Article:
UTPT'S offices are located in the Sussex Clubhouse on campus

Sitting down with Ola Michalec, a fourth-year student and president of University of Toronto Peer Tutoring (UTPT), her enthusiasm for the club’s mandate is clear.

The program mainly targets undergraduate students, offering free peer tutoring by fellow undergraduate students.

“It’s for students, by students,” Michalec explains.

She goes on to outline the program’s operating system, and, as she does, it quickly becomes clear that this is not your average study group.

Students seeking tutoring can go online to the program’s website and create an online profile. After signing a waiver and agreement form, the club’s executive will activate the completed profile. Tutoring through UTPT is offered on a course-by-course basis, pairing students seeking extra help with successful graduates of that particular course.

UTPT provides tutoring in most of the key first and second year programs in the departments of the Faculty of Arts & Science. It is already a lengthy list, but Michalec says expansion is their main priority. “I would like to reach out to more students,” she says.

It is with that goal in mind that the club is working to expand their tutoring options to include more programs such as computer science, kinesiology, and Rotman commerce.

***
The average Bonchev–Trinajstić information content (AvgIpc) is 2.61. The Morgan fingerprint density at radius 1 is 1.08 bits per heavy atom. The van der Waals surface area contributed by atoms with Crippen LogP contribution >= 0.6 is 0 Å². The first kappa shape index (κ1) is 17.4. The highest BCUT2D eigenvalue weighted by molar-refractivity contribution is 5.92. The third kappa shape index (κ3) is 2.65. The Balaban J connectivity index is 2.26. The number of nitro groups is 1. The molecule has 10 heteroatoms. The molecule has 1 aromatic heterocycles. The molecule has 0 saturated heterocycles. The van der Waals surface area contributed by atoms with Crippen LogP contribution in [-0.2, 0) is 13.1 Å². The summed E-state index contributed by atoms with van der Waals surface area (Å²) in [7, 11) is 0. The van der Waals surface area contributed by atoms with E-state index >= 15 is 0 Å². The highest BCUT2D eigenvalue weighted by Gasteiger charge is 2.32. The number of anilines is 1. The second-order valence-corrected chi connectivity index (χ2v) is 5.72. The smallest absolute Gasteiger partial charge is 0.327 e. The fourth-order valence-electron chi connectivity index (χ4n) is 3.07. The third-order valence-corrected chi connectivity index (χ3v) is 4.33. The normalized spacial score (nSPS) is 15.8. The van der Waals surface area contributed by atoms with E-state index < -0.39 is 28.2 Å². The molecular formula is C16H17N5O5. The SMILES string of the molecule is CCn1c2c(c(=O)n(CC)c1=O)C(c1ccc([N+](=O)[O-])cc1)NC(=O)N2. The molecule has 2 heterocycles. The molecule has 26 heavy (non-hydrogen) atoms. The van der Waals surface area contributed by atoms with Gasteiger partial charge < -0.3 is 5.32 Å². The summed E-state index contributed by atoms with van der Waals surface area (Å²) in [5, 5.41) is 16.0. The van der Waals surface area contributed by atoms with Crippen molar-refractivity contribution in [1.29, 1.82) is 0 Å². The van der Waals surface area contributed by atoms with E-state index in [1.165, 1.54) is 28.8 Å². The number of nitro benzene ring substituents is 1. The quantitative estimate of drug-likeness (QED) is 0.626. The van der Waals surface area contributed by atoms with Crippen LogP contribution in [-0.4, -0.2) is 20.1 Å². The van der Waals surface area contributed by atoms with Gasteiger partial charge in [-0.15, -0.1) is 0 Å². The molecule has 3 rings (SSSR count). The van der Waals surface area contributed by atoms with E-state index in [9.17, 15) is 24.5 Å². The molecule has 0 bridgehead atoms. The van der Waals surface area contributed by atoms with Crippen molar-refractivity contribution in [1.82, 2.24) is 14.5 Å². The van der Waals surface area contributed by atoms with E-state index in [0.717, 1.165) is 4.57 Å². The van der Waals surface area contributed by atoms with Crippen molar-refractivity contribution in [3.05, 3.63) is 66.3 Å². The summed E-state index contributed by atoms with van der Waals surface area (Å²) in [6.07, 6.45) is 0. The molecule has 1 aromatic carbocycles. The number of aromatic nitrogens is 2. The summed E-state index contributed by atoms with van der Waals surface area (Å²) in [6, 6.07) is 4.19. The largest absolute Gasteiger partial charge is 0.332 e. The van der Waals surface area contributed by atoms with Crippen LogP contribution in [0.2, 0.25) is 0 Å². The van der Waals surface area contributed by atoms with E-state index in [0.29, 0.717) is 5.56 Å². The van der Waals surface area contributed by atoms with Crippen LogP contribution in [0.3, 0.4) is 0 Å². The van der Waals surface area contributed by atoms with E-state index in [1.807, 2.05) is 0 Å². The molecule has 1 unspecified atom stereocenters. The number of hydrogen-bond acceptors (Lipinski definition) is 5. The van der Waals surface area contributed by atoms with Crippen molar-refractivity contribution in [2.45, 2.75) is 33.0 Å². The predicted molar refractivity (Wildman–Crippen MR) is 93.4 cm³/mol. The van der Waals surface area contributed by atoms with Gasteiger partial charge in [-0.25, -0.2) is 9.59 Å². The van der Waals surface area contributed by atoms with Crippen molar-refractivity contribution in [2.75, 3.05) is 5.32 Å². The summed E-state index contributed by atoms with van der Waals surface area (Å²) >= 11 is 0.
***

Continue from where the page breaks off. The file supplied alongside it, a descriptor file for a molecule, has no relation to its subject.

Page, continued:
UTPT currently has 400 active members.

Once granted access to the course listings, prospective mentees can search through the list of available tutors in their desired course and contact tutors directly to arrange meeting times and dates that suit both parties. This flexibility is one of the reasons why Michalec thinks that the program has been so successful

Founded by students, the club has provided flexible and free tutoring options for over a decade. “Eleven years ago a group of students approached faculty and said they wanted to start a club for free tutoring — it was entirely a student initiative,” Michalec explains.

The process to become involved with UTPT as a tutor is a little more complicated. In order to ensure their qualifications, tutors have to undergo an interview process with the club’s executive. Michalec says the executive is aware that the quality of student experience is dependent on this process.

“A lot of it is dependent on the tutors you have, which is why [we] have the interview process,” she says.

In order to be qualified to tutor a course, UTPT requires students to have achieved a final grade of 80 per cent or higher in the course. During the interview process tutor candidates are asked about their motivation to join the club, and are also posed scenario questions asking them how they would approach a variety of academic and relational situations. Additionally, the tutors are asked to explain a couple of concepts in their prospective tutoring courses to ensure that they are familiar with the material and are able to articulate and explain it to the executive who in this process plays the role of an unfamiliar student.